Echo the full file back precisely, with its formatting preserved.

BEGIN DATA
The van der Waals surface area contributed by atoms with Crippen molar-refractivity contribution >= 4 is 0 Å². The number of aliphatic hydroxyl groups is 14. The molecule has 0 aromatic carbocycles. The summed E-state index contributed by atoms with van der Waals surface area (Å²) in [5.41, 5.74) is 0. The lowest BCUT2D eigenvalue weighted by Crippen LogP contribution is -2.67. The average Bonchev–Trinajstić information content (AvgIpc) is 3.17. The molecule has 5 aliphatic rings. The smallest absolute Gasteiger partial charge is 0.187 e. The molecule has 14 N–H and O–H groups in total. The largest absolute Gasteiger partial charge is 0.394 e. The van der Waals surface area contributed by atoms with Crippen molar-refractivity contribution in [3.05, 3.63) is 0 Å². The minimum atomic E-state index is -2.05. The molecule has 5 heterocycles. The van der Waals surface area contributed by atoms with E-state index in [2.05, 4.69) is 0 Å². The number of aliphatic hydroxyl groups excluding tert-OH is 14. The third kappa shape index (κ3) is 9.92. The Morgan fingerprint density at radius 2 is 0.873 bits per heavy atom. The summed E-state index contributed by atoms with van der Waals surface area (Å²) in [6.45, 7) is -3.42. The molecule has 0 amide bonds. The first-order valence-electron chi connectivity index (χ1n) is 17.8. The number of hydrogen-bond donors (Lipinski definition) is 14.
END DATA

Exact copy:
The van der Waals surface area contributed by atoms with Crippen molar-refractivity contribution >= 4 is 0 Å². The number of aliphatic hydroxyl groups is 14. The molecule has 0 aromatic carbocycles. The summed E-state index contributed by atoms with van der Waals surface area (Å²) in [5.41, 5.74) is 0. The lowest BCUT2D eigenvalue weighted by Crippen LogP contribution is -2.67. The average Bonchev–Trinajstić information content (AvgIpc) is 3.17. The molecule has 5 aliphatic rings. The smallest absolute Gasteiger partial charge is 0.187 e. The molecule has 14 N–H and O–H groups in total. The largest absolute Gasteiger partial charge is 0.394 e. The van der Waals surface area contributed by atoms with Crippen molar-refractivity contribution in [3.05, 3.63) is 0 Å². The minimum atomic E-state index is -2.05. The molecule has 5 heterocycles. The van der Waals surface area contributed by atoms with E-state index in [2.05, 4.69) is 0 Å². The number of aliphatic hydroxyl groups excluding tert-OH is 14. The third kappa shape index (κ3) is 9.92. The Morgan fingerprint density at radius 2 is 0.873 bits per heavy atom. The summed E-state index contributed by atoms with van der Waals surface area (Å²) in [6.45, 7) is -3.42. The molecule has 0 amide bonds. The first-order valence-electron chi connectivity index (χ1n) is 17.8. The number of hydrogen-bond donors (Lipinski definition) is 14.